4. “LOLA” (1970)
Will Sheff, Okkervil River: Anybody who argues that this isn’t one of the best rock songs of all time is just being contrary. Like Lola herself, you don’t have to know what’s hiding underneath the surface of this song to enjoy it. You can just focus on that great riff and typically transcendent Ray Davies vocal melody. “Lola” is rich and complex, though, heroically humanizing a character who could’ve been an adolescent joke (one year after the Velvet Underground’s “Candy Says,” admittedly) before crowning her and seating her at the center of a song that testifies to the primacy of love over all things. “Lola” sparkles with detail and pulses with yearning emotion, and the characters show every dimension of themselves; by the end of the song, we fully agree with the couple dancing “under electric candlelight.” All light is the same, warming and illuminating our way, whether it comes from fire or from a bulb on a club wall.
5. “GET BACK IN LINE” (1970)
Scott McCaughey, the Minus 5: The protagonist of “Get Back In Line” seems like a simple guy: downtrodden, proud, both discouraged and hopeful, and really not asking for much—just the chance to work and make a meager living. The recording is miraculous, a chaotic interweaving of guitars and organ, tempo chan-ges and Ray’s plaintive vocal lifted by Dave’s lovely harmony. It feels almost accidental, yet somehow so perfectly formed, like a performance that could never be repeated. Perhaps it hasn’t been.
6. “TILL THE END OF THE DAY” (1966)
Steve Wynn: “Till The End Of The Day” blows my mind. Just try playing it on guitar. It uses just about every chord in the book. It’s hard to imagine how someone would write a song like this. It’s as complicated as any ’70s prog-rock song, but sounds impossibly catchy and simple. That’s genius in my book.
7. “DAYS” (1968)
Kevin Barnes, Of Montreal: “Days” is the only broken love song I can think of where the writer doesn’t display any animosity whatsoever toward the one who broke his heart. Instead of cursing the girl for moving on, he thanks her for all the sacred times they had together. It makes me realize there doesn’t have to be a villain when a relationship dissolves. If you were close with someone and then splintered apart, you can still feel good about the experience, holding the sweet memories inside as you continue on with your life. You don’t have to become bitter or resentful.
8. “SHANGRI-LA” (1969)
Sam Jayne, Love As Laughter: I have a strange memory of “Shangri-La” that I revisit every time I hear the song. The memory is somewhere on an old videotape, probably stuck in the camcorder it was recorded on. I was playing with the camcorder out the window of a van while returning to Los Angeles after Coachella in 2000. We were listening to the Kinks, and out the window in the hills I saw two people riding horses. There was nothing around, just hills and shrubs and these two people. I zoomed in with the camcorder, and “Shangri-La” was on and at the part where it’s everybody singing “Shangri-La” with the horns and stuff. I was just watching this couple’s hair blow on their horses in the hills through the screen. Every time I hear “Shangri-La,” that’s what I think of: horseback riders in the hills outside of Palm Springs.
9. “TWO SISTERS” (1967)
Neko Case: I’ve always loved “Two Sisters” the most. Ray Davies has this amazing quality that Roger Miller and Carolyn Mark have, where the song is sad and moving along and killing you. Then they say something that sounds like it should be almost comic—like “she ran around the house with her curlers on”—and it sends you over the edge and breaks your heart. It feels so good and so humbling.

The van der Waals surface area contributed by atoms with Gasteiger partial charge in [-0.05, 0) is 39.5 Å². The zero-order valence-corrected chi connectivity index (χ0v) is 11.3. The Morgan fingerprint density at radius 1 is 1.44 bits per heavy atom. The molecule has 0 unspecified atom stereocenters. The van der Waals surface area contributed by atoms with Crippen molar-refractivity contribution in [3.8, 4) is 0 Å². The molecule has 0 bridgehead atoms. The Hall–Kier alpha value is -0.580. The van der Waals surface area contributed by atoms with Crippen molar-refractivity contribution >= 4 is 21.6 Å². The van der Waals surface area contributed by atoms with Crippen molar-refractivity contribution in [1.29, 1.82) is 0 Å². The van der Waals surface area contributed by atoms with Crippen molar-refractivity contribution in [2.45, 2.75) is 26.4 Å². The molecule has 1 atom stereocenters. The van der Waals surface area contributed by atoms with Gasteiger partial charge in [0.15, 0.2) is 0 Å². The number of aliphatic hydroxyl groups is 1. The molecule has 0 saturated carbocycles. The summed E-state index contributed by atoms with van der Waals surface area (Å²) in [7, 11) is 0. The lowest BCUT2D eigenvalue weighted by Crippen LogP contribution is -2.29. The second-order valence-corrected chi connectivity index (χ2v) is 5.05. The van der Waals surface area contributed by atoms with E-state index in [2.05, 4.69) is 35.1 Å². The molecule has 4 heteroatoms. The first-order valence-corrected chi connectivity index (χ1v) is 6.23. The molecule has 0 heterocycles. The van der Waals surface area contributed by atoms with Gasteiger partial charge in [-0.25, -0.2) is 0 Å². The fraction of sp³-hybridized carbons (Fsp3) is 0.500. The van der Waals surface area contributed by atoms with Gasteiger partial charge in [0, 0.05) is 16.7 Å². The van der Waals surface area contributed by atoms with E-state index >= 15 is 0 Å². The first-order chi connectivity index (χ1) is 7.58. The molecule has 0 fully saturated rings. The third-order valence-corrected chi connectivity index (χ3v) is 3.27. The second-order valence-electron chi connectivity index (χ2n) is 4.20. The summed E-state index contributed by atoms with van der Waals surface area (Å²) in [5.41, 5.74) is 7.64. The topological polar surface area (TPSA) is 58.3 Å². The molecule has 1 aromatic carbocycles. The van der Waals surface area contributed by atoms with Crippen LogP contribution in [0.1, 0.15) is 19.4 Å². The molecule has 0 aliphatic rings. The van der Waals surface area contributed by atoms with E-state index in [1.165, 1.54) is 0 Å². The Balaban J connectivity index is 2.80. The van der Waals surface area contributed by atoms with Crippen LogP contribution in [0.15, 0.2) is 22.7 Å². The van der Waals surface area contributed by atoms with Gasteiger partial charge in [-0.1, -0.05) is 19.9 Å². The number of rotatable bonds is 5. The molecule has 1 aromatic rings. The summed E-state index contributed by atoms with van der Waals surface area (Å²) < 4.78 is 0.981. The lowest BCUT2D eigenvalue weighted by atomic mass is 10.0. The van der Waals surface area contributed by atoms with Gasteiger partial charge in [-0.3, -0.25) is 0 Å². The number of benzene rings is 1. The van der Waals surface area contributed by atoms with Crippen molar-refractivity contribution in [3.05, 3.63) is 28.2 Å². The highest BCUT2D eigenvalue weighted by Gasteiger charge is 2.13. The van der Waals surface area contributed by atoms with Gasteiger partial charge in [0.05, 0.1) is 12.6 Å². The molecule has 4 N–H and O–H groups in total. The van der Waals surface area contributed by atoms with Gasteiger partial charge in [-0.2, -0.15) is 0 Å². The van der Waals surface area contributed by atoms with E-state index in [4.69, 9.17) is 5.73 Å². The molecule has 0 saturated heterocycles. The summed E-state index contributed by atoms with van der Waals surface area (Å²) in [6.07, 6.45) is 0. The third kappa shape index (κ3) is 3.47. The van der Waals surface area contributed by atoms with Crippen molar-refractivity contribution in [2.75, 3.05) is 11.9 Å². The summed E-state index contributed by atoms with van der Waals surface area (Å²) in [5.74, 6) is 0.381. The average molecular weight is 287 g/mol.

10. “COME DANCING” (1983)
John Roderick, the Long Winters: It might not be the “coolest” Kinks tune, but “Come Dancing” managed to make me, at age 14 back in 1983, nostalgic for trying to cop a feel at a big-band concert in Brighton Beach, England, in 1959. That is an amazing feat of songwriting.
11. “SUNNY AFTERNOON” (1966)
12. “SEE MY FRIENDS” (1965)
13. “YOU REALLY GOT ME” (1964)
14. “VICTORIA” (1969)
15. “ANIMAL FRAM” (1968)
16. “THIS TIME TOMORROW” (1970)
17. “ALL DAY AND ALL OF THE NIGHT” (1964)
18. “PICTURE BOOK” (1968)
19. “THE VILLAGE GREEN PRESERVATION SOCIETY” (1968)
20. “BETTER THINGS” (1981)
As chosen by: Lou Barlow, Kevin Barnes, Charles Bissell (Wrens), Sonic Boom, Britt Daniel (Spoon), Black Francis, Robyn Hitchcock, Sam Jayne, Tommy Keene, Mac McCaughan (Portastatic), Scott McCaughey, Rhett Miller, John Roderick, Robert Schneider, Will Sheff, Steve Wynn and Jon Langford, Steve Goulding & Lu Edmunds (Mekons)
When journalist/filmmaker Tony Palmer was working for the BBC in the mid-’60s, his friend John Lennon offered a suggestion. “His continuous complaint to me was that there were great musicians who simply couldn’t get on television,” says Palmer. “And that I had a responsibility to get them on television.”
In 1968, Palmer delivered All My Loving, a groundbreaking documentary about rock icons such as the Who, Cream and Jimi Hendrix. But Lennon wasn’t done with his suggestions. Why not a doc on the entire history of popular music?
“I thought it was impossible,” says Palmer of the project. “[Lennon] said, ‘You know what you should call it, right? All You Need Is Love, because that’s what it’s about.’ So now I have a title like no other and have Mr. Lennon, who no doubt would find me and complain if I didn’t get on with it.”
Arctic Monkeys frontman Alex Turner has never been one for vague disclosures. His lyrics often feature long, twisting details of urban tomfoolery and daft-punk diatribes about teenage life in seedy Sheffield. It’s both predictable and surprising, then, that his first piece of non-Monkey business would be an aggrandizing long-player (co-written with Miles Kane of upstart U.K. band the Rascals) supported by the 22-piece London Metropolitan Orchestra and titled, naturally, The Age Of The Understatement (Domino). The video for the opening title track provides most everything you need to know about the Last Shadow Puppets: Turner and Kane, looking dour in shaggy Beatles bowl cuts and leftover wardrobes from the 1964 Help! shoot, recline on a Russian battle tank like a couple of comrades while battalions of troops sing backup vocals in the snow. Much like the half-galloping, half-prancing album, it’s equal parts goofily outsized and gloriously over-the-top. Turner debunked MAGNET’s myths over the breakfast din of a Manhattan diner.